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BYJU’S desperate measures
Also in today’s edition: Can Honda Elevate its India strategy?; A Sequoia trilogy; Netflix’s merch madness; Golf has a referee, and its name is Saudi Arabia
Good morning! New York has had it with South Korean carmakers Hyundai and Kia. According to Reuters, it is suing the duo for making cars that are easy to steal. 🤡 The city has said that the lack of anti-theft devices, called immobilisers, enabled car thefts. For context: a viral TikTok challenge is believed to have increased such thefts. Both automakers admitted they are working on fighting the menace. One question tho: why not just go after the criminals?
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Today’s edition also features pieces by Soumya Gupta, Srijonee Bhattacharjee, and Julie Koshy Sam.
The Market Signal*
Stocks & economy: Canada is occupying Wall Street’s thoughts. Wildfires there have blanketed New York with smoke while a rate hike by its central bank has kindled doubts whether it’s too premature to stop raising rates. Bank of Canada breaking its long pause has spurred talks of a July raise in the US.
But back home, investors are certain that the RBI will extend the pause today; a few analysts are even hoping for a shift to a neutral stance.
Indices may wait until Governor Shaktikanta Das speaks at 10 am to decide which way to go. The Nifty is back on track to its lifetime high although profit booking may break the trend now and then.
A Copout And A Gimmick
On the day it had to pay (but didn’t) $40 million in interest on a $1.2 billion loan, BYJU’S announced that it’d take test-prep arm Aakash Educational Services public next year. It then sued the very lenders who’d provided that loan in a US court for “predatory tactics”. The Morning Context now claims that India’s most valuable trainwreck may fire 1,000 people.
Citing anonymous sources, The Morning Context also reports that BYJU’S parent company Think & Learn may have moved some of the loan money—disbursed only for US subsidiary BYJU’S Alpha—to pay operational expenses in India and even fund sponsorships with Lionel Messi and FIFA.
This brings us to the company launching three AI models, which BYJU’S claims is 87% accurate and the next frontier in learning. Considering India, unlike the EU, itself has no guidelines for AI in education, we’d desist from taking this announcement at face value.
(Don’t Get) Lost in Translation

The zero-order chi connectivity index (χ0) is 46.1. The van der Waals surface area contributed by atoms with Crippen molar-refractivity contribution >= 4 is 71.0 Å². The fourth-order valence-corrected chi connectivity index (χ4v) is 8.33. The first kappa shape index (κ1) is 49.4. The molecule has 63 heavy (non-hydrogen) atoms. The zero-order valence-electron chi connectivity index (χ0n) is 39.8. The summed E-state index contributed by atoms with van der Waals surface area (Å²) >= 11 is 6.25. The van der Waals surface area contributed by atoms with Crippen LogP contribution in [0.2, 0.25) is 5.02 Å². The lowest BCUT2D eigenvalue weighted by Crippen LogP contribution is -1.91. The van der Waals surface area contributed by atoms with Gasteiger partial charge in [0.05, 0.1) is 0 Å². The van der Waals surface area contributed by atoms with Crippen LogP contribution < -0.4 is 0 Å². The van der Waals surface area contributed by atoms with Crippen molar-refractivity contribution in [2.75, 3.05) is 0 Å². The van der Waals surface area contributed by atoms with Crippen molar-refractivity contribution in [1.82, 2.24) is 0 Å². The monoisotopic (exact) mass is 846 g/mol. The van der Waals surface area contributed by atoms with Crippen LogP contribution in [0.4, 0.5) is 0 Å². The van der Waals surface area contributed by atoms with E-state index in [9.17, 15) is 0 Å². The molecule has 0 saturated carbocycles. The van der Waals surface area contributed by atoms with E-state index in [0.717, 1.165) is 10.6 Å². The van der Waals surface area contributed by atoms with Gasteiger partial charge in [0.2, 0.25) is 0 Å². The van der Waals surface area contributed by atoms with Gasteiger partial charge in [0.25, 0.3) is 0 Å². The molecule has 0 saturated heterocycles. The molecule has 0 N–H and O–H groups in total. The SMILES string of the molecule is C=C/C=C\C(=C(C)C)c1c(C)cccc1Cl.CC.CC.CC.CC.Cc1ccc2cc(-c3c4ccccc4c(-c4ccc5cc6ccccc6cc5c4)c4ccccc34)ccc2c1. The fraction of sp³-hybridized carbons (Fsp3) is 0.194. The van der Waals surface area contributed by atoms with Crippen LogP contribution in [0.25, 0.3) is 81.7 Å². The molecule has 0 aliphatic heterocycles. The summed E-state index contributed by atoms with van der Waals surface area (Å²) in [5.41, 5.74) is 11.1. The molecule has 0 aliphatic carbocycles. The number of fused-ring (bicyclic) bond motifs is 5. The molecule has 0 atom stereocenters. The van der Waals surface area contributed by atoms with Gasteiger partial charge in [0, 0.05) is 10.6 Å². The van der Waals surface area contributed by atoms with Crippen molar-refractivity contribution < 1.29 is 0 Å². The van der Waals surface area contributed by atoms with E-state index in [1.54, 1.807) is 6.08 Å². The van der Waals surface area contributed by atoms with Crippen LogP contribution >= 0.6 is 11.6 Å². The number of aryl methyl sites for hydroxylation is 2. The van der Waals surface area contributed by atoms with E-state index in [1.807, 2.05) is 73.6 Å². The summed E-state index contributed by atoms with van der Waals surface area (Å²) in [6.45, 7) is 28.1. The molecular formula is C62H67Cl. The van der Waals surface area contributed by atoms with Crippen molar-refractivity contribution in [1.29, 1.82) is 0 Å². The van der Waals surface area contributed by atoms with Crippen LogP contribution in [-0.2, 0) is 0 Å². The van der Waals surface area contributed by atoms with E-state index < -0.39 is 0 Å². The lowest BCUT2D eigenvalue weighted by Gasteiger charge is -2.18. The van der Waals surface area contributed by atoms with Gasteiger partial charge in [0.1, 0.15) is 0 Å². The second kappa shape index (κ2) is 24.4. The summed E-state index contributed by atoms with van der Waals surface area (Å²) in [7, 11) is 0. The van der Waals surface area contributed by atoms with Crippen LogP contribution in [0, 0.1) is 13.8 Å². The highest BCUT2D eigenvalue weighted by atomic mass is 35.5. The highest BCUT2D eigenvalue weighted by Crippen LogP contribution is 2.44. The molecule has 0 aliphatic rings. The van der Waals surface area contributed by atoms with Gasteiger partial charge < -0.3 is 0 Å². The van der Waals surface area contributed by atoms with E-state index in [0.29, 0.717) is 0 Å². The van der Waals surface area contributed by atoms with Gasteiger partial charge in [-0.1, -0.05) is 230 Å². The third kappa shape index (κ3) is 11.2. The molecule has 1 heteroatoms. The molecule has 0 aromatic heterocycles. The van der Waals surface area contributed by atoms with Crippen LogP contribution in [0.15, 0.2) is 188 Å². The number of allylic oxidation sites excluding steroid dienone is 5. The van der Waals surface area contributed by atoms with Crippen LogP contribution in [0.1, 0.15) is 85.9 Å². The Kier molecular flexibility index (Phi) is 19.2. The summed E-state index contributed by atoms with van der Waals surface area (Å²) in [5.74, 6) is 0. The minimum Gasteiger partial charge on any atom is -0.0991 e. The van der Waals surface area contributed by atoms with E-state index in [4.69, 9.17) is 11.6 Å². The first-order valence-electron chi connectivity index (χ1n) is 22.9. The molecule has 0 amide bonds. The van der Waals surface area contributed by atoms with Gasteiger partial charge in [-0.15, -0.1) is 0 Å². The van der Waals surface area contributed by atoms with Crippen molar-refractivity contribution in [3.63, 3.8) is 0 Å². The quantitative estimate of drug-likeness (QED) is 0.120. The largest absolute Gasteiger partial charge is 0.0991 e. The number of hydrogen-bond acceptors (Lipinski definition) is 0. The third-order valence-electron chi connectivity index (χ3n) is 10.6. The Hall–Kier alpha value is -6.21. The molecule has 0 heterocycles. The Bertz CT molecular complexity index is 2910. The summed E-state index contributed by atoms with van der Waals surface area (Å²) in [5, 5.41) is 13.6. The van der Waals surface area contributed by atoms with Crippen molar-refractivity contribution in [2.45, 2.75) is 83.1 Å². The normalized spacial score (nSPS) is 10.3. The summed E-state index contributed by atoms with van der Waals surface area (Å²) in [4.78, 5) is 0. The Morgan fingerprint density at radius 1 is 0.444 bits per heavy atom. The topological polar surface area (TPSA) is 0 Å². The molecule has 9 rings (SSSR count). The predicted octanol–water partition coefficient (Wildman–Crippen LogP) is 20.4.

Dubbed films are making more money at the Hindi box office than ever before. A Gurgaon-based startup is cashing in on the popularity of the multilingual experience with an app that delivers perfectly synced dubbed dialogues in theatres, right in your ears. Is there a big enough market for this technology? Find out in this week’s edition of The Impression.
A weekly newsletter on the business of content
Honda Rolls Out A Prayer
It is called Elevate. The Japanese carmaker is hoping the SUV would be the answer to the woes bedevilling its past Indian decade.
Past wobble: There is Honda before the global financial crisis of 2007-08, and then there is Honda after. It once sold just four cars: Accord, Civic, City, and the CR-V, but each one was a segment leader. Then India transformed into a diesel car market, and Honda did not have an answer. By the time it found one, the market had moved on and competition taken over. Globally too, it had lost its edge in technology, engineering and design.
Future imperfect: While Amaze was a success, Honda lost the plot on vehicle positioning and stopped selling several cars, including the Civic, CR-V, and Jazz. It was late to the diesel party and behind in the SUV market too. And an EV is still not here.
The Triplicate Solution
Sequoia’s predicament was evolving and understandable. As a pool of capital, its job is to generate adequate returns for its investors, which it did admirably for many years. But it’s now finding the going tough.
Sequoia has taken the lead and broken up its sprawling investment empire into three parts: the mothership of western moneybags, the Chinese folder of 300 companies, and the Indian and South Asian pool—better known for migraine-inducing controversies rather than pathbreaking companies and famous returns. The trio will be known as Sequoia, HongShan, and Peak XV, respectively.
Many of its peers are thinking along similar lines.
The heady days of venture capital investing are perhaps past, but there is more capital hunting for investment in the world today than ever before. Managers of vast pools of money must be careful as they navigate the shifting currents of global politics and power rebalancing. The jitters are evident. There was no other reason the Asian spinoffs could not use the brand in some way. Western investors and companies want to do business in China and profit from its companies but are wary of US government backlash. Politically palatable India does not offer the ease or scale of doing business. This risk-reward dynamic wrapped in uncertainty will continue to complicate investment decisions. As Martin Wolf writes in the Financial Times, “the world economy’s centre of gravity is simply shifting east”. There is no one way to profit from it.
Merching To A Different Beat